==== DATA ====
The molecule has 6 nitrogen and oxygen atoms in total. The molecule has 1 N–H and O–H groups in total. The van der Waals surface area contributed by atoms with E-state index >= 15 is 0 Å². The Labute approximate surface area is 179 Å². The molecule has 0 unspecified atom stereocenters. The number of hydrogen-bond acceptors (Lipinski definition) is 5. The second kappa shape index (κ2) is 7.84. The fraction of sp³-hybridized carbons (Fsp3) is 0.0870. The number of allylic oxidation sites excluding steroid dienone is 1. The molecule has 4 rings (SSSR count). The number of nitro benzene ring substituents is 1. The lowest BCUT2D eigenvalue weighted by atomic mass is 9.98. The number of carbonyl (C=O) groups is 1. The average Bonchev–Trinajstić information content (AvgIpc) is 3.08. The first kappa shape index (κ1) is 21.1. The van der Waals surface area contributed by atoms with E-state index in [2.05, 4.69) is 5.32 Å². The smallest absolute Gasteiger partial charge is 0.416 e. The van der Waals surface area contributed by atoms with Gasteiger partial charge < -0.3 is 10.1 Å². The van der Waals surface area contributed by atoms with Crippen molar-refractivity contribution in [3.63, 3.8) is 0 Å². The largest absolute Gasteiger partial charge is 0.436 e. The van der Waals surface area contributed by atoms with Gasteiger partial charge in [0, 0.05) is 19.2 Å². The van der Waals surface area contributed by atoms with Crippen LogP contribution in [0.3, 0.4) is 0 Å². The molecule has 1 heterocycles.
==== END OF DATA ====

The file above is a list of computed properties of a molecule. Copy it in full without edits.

The molecule has 6 nitrogen and oxygen atoms in total. The molecule has 1 N–H and O–H groups in total. The van der Waals surface area contributed by atoms with E-state index >= 15 is 0 Å². The Labute approximate surface area is 179 Å². The molecule has 0 unspecified atom stereocenters. The number of hydrogen-bond acceptors (Lipinski definition) is 5. The second kappa shape index (κ2) is 7.84. The fraction of sp³-hybridized carbons (Fsp3) is 0.0870. The number of allylic oxidation sites excluding steroid dienone is 1. The molecule has 4 rings (SSSR count). The number of nitro benzene ring substituents is 1. The lowest BCUT2D eigenvalue weighted by atomic mass is 9.98. The number of carbonyl (C=O) groups is 1. The average Bonchev–Trinajstić information content (AvgIpc) is 3.08. The first kappa shape index (κ1) is 21.1. The van der Waals surface area contributed by atoms with E-state index in [2.05, 4.69) is 5.32 Å². The smallest absolute Gasteiger partial charge is 0.416 e. The van der Waals surface area contributed by atoms with Gasteiger partial charge < -0.3 is 10.1 Å². The van der Waals surface area contributed by atoms with Crippen molar-refractivity contribution in [3.63, 3.8) is 0 Å². The largest absolute Gasteiger partial charge is 0.436 e. The van der Waals surface area contributed by atoms with Gasteiger partial charge in [0, 0.05) is 19.2 Å². The van der Waals surface area contributed by atoms with Crippen LogP contribution in [0.3, 0.4) is 0 Å². The molecule has 1 heterocycles.